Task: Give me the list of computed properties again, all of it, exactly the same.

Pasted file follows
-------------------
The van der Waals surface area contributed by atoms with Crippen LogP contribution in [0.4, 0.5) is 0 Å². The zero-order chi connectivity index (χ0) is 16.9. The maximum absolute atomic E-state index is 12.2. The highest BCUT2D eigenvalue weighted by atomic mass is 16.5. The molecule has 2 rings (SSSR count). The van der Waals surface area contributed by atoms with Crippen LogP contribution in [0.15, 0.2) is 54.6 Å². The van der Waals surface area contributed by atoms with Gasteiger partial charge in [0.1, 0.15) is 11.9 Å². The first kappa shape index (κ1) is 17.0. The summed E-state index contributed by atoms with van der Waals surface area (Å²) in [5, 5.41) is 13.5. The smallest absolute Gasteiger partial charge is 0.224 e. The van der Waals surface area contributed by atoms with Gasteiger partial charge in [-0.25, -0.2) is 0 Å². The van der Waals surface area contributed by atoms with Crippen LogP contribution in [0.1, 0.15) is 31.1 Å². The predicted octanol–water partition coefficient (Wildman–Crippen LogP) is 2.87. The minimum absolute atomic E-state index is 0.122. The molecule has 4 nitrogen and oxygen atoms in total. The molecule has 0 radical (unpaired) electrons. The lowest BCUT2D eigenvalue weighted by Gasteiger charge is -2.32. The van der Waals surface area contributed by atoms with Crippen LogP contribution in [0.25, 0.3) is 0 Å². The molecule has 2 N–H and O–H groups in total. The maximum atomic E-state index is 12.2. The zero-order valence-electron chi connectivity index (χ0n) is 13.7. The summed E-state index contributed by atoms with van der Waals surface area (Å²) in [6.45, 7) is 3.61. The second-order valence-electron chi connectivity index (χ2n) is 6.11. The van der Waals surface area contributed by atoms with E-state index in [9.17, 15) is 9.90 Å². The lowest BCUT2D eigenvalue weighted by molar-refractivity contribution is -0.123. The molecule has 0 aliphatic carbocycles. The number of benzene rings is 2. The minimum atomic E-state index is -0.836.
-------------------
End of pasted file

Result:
The van der Waals surface area contributed by atoms with Crippen LogP contribution in [0.4, 0.5) is 0 Å². The zero-order chi connectivity index (χ0) is 16.9. The maximum absolute atomic E-state index is 12.2. The highest BCUT2D eigenvalue weighted by atomic mass is 16.5. The molecule has 2 rings (SSSR count). The van der Waals surface area contributed by atoms with Crippen LogP contribution in [0.15, 0.2) is 54.6 Å². The van der Waals surface area contributed by atoms with Gasteiger partial charge in [0.1, 0.15) is 11.9 Å². The first kappa shape index (κ1) is 17.0. The summed E-state index contributed by atoms with van der Waals surface area (Å²) in [5, 5.41) is 13.5. The smallest absolute Gasteiger partial charge is 0.224 e. The van der Waals surface area contributed by atoms with Gasteiger partial charge in [-0.25, -0.2) is 0 Å². The van der Waals surface area contributed by atoms with Crippen LogP contribution in [0.1, 0.15) is 31.1 Å². The predicted octanol–water partition coefficient (Wildman–Crippen LogP) is 2.87. The minimum absolute atomic E-state index is 0.122. The molecule has 4 nitrogen and oxygen atoms in total. The molecule has 0 radical (unpaired) electrons. The lowest BCUT2D eigenvalue weighted by Gasteiger charge is -2.32. The van der Waals surface area contributed by atoms with Crippen LogP contribution in [0.25, 0.3) is 0 Å². The molecule has 2 N–H and O–H groups in total. The maximum atomic E-state index is 12.2. The zero-order valence-electron chi connectivity index (χ0n) is 13.7. The summed E-state index contributed by atoms with van der Waals surface area (Å²) in [6.45, 7) is 3.61. The second-order valence-electron chi connectivity index (χ2n) is 6.11. The van der Waals surface area contributed by atoms with E-state index in [9.17, 15) is 9.90 Å². The lowest BCUT2D eigenvalue weighted by molar-refractivity contribution is -0.123. The molecule has 0 aliphatic carbocycles. The number of benzene rings is 2. The minimum atomic E-state index is -0.836.